China’s wild claim on Aussie subs

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Beijing’s top envoy to Canberra has savaged the AUKUS security agreement and claimed it “isn’t a good idea” for Australia.

Chinese ambassador Xiao Qian told reporters in Canberra the alliance between Australia, the UK and the US involved the unnecessary “targeting” of China as a potential threat.

Mr Xiao gave local journalists the rare opportunity to ask him questions at a New Year’s lunch at the Chinese Embassy on Tuesday.

In the wide-ranging group interview, Mr Xiao suggested the AUKUS agreement would amount to a waste of Australian taxpayers’ money.

The Labor government has committed to following through with the security deal the Coalition struck with the UK and the US in 2021 that will help Australia acquire nuclear-powered military submarines.

Mr Xiao said Beijing was not seeking to make an enemy out of any of the three AUKUS member nations, but the pact would be detrimental to their relationships with China.

“It is not helpful. It’s not going to solve any problems at all,” he said.

Chinese ambassador Xiao Qian gave local journalists the rare opportunity to ask him questions. Picture: NCA NewsWire / Gary RamageChinese ambassador Xiao Qian gave local journalists the rare opportunity to ask him questions. Picture: NCA NewsWire / Gary Ramage

Mr Xiao claimed Australia would seek to use its nuclear submarines as “conventional weapons”, breaching its commitment as a signatory of the nuclear non-proliferation treaty.

The Department of Foreign Affairs and Trade shot down similar claims made by the Chinese Embassy in September, noting the treaty doesn’t prohibit the acquisition of naval nuclear propulsion by non-nuclear weapon states.

DFAT reaffirmed that Australia would not acquire nuclear weapons, with the AUKUS submarines to be powered by nuclear propulsion but armed only with conventional artillery.

During his media appearance on Tuesday, Mr Xiao toasted journalists with a glass of 2017 Chateau Tanunda Barossa Valley shiraz and claimed there were no Chinese sanctions on Australian products.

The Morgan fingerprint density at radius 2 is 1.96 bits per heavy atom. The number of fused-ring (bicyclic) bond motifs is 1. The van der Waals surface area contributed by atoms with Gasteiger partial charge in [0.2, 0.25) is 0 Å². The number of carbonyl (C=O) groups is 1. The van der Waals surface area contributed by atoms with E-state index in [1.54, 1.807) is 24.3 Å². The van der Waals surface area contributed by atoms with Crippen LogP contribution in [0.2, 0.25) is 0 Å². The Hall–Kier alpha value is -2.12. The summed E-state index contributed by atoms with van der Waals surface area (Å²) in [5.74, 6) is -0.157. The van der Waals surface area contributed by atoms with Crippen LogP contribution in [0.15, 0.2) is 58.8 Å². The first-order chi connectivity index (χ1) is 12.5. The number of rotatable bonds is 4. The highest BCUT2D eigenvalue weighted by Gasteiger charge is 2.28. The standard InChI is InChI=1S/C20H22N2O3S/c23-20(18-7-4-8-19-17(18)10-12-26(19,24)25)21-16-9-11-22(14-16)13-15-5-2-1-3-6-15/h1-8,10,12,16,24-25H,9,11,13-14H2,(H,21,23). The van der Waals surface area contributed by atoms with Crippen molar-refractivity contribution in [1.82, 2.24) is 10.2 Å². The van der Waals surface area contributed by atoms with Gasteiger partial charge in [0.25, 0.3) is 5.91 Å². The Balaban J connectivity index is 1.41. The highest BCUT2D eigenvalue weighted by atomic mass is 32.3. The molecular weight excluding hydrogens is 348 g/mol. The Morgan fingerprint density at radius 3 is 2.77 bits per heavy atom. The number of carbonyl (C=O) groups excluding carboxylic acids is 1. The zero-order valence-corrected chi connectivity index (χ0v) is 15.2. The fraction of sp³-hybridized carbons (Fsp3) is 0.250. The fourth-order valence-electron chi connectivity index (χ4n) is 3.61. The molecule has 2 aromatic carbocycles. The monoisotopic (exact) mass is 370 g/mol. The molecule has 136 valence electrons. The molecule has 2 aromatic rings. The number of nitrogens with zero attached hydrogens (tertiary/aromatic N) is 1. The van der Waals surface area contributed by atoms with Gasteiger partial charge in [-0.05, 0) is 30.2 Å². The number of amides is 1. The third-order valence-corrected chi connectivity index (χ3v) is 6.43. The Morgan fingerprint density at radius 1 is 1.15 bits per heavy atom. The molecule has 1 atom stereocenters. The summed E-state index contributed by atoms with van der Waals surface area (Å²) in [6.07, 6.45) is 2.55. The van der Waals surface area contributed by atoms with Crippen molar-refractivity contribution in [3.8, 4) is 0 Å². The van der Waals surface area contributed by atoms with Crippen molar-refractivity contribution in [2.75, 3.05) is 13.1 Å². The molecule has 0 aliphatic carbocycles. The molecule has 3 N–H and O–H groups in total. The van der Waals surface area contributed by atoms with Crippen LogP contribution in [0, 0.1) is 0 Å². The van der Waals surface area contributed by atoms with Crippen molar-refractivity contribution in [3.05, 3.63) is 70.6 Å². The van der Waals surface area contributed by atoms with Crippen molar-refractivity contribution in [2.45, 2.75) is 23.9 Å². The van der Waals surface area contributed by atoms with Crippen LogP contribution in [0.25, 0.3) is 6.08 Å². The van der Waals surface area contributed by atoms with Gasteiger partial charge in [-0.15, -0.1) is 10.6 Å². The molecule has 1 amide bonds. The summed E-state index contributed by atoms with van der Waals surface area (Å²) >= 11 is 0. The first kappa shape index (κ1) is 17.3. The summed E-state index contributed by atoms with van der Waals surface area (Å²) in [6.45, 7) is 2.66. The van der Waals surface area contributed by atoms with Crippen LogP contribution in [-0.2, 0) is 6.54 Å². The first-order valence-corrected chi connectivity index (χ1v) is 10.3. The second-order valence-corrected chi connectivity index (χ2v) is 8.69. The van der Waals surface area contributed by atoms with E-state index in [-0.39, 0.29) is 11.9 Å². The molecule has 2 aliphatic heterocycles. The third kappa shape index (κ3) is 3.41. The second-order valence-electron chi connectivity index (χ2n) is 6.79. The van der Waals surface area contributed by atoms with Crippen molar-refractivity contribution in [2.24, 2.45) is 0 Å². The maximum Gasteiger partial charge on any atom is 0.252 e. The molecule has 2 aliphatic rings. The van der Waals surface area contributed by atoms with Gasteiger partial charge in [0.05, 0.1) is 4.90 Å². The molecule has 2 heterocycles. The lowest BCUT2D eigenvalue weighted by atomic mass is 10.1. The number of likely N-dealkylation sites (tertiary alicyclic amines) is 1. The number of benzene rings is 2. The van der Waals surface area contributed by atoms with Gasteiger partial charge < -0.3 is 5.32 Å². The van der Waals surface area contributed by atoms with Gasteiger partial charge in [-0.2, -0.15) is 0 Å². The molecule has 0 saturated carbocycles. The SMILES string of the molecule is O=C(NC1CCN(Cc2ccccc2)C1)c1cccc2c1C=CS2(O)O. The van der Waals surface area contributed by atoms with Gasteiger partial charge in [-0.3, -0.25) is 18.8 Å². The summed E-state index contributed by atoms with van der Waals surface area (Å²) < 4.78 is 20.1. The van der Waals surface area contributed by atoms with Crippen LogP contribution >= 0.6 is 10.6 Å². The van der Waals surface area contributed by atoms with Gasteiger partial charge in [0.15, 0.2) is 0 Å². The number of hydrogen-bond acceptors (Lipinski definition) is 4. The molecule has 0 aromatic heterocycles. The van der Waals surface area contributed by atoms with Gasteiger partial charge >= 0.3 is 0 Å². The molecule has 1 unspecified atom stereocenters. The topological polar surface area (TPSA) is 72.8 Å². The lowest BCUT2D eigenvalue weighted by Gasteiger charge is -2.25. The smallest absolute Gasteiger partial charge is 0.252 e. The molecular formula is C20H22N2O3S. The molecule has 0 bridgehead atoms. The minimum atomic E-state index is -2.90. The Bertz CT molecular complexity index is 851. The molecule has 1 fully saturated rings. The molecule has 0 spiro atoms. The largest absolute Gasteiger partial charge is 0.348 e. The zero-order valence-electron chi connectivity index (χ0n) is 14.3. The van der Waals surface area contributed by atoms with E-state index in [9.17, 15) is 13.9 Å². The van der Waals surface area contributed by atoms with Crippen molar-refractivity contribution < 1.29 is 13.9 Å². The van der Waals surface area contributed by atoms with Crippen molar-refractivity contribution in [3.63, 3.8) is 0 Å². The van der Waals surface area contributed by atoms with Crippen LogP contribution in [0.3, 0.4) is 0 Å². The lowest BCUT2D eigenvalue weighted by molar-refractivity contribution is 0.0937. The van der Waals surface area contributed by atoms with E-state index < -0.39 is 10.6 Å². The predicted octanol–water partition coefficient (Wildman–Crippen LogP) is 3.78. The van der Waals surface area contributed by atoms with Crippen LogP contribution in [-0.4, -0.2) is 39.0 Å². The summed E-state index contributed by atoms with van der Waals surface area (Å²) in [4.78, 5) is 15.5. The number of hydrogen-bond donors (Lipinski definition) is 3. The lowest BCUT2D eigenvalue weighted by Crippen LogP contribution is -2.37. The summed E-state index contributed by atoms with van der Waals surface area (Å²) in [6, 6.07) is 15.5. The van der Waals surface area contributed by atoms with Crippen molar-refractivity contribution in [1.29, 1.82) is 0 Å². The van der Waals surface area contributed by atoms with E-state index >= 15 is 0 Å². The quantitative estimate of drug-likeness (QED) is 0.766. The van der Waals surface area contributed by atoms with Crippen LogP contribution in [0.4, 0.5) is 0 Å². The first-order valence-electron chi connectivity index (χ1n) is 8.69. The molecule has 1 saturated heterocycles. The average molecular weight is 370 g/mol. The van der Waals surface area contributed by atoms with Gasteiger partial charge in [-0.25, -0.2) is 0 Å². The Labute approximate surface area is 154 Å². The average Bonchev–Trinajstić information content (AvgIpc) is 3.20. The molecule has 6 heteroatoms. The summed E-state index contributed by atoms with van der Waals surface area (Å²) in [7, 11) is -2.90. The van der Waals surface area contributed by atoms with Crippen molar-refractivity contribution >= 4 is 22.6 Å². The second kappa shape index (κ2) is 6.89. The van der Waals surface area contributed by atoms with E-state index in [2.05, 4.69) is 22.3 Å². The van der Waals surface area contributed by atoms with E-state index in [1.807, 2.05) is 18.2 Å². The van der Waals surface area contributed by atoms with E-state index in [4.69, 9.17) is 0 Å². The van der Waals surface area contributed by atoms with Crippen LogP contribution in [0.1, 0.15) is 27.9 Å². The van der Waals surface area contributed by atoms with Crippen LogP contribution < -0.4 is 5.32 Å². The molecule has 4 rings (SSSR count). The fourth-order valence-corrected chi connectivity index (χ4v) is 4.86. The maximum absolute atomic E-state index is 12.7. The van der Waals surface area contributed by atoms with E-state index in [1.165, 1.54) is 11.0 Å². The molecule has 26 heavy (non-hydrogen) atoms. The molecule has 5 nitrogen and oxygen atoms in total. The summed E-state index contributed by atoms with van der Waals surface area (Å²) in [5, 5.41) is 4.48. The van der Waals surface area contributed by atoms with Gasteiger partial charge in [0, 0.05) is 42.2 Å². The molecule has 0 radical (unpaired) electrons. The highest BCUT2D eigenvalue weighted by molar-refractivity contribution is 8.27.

“Allow me to propose a toast … to your health, to the friendship between China and Australia. Cheers,” Mr Xiao said, raising a glass of the South Australian vineyard’s signature drop.

Mr Xiao said there were no Chinese sanctions on Australian products. Picture: NCA NewsWire / Gary RamageMr Xiao said there were no Chinese sanctions on Australian products. Picture: NCA NewsWire / Gary Ramage

The event at the embassy comes amid speculation China is poised to drop its trade restrictions on Australian exports, including wine, after a marked improvement in the relationship between the two countries over the past six months

Prime Minister Anthony Albanese and Chinese President Xi Jinping met in November, ending a six-year diplomatic freeze, before Foreign Minister Penny Wong flew to Beijing last month to meet officials there.

Beijing slapped sanctions on Australian goods estimated to be worth $20bn at the peak of its diplomatic row with Canberra in 2020.

Mr Xiao claimed on Tuesday there was “no such thing” as Chinese sanctions on Australian products but later acknowledged there were “tariffs” on some goods.

He wouldn’t put a timeframe on when these restrictions would be lifted but said he wanted to see the return of a “normal” trading relationship between the two nations.

In his opening remarks, Mr Xiao hailed the election of the Albanese Labor government, which he said was an opportunity to “reset” Australia-Chinese relations.

He fielded questions from reporters on a range of topics, including AUKUS, China’s treatment of Uyghur people in the Xinjiang province and the plight of detained Chinese-Australians Cheng Lei and Yang Hengjun.

Read related topics:China

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